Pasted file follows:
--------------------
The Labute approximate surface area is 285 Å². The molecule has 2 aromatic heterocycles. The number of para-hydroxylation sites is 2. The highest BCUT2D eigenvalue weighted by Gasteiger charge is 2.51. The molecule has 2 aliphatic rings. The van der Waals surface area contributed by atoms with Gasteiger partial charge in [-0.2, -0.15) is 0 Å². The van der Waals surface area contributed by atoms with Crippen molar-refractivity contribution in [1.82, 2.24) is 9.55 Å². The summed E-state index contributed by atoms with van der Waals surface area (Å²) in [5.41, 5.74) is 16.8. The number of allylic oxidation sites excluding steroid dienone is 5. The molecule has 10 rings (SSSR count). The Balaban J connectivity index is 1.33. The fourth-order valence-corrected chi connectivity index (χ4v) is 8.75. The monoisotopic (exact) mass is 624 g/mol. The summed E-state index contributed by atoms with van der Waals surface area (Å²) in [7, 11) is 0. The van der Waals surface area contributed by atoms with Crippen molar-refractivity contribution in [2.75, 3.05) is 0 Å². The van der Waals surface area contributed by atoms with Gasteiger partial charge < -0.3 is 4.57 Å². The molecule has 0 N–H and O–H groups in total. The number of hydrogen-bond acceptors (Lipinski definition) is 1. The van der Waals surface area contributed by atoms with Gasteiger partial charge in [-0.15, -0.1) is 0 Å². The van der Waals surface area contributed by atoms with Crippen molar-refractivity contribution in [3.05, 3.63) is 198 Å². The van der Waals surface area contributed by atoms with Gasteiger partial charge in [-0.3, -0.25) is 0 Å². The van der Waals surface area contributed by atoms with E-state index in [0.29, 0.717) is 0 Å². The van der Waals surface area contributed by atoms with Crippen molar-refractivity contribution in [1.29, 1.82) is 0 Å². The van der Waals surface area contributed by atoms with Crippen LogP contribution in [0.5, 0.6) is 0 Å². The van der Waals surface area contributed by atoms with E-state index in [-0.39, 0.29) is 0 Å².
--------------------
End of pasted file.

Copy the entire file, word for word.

The Labute approximate surface area is 285 Å². The molecule has 2 aromatic heterocycles. The number of para-hydroxylation sites is 2. The highest BCUT2D eigenvalue weighted by Gasteiger charge is 2.51. The molecule has 2 aliphatic rings. The van der Waals surface area contributed by atoms with Gasteiger partial charge in [-0.2, -0.15) is 0 Å². The van der Waals surface area contributed by atoms with Crippen molar-refractivity contribution in [1.82, 2.24) is 9.55 Å². The summed E-state index contributed by atoms with van der Waals surface area (Å²) in [5.41, 5.74) is 16.8. The number of allylic oxidation sites excluding steroid dienone is 5. The molecule has 10 rings (SSSR count). The Balaban J connectivity index is 1.33. The fourth-order valence-corrected chi connectivity index (χ4v) is 8.75. The monoisotopic (exact) mass is 624 g/mol. The summed E-state index contributed by atoms with van der Waals surface area (Å²) in [7, 11) is 0. The van der Waals surface area contributed by atoms with Crippen molar-refractivity contribution in [2.75, 3.05) is 0 Å². The van der Waals surface area contributed by atoms with Gasteiger partial charge < -0.3 is 4.57 Å². The molecule has 0 N–H and O–H groups in total. The number of hydrogen-bond acceptors (Lipinski definition) is 1. The van der Waals surface area contributed by atoms with Gasteiger partial charge in [-0.15, -0.1) is 0 Å². The van der Waals surface area contributed by atoms with Crippen molar-refractivity contribution in [3.05, 3.63) is 198 Å². The van der Waals surface area contributed by atoms with Gasteiger partial charge in [-0.3, -0.25) is 0 Å². The van der Waals surface area contributed by atoms with E-state index in [0.29, 0.717) is 0 Å². The van der Waals surface area contributed by atoms with Crippen molar-refractivity contribution in [1.29, 1.82) is 0 Å². The van der Waals surface area contributed by atoms with Crippen LogP contribution in [0.5, 0.6) is 0 Å². The van der Waals surface area contributed by atoms with E-state index in [-0.39, 0.29) is 0 Å².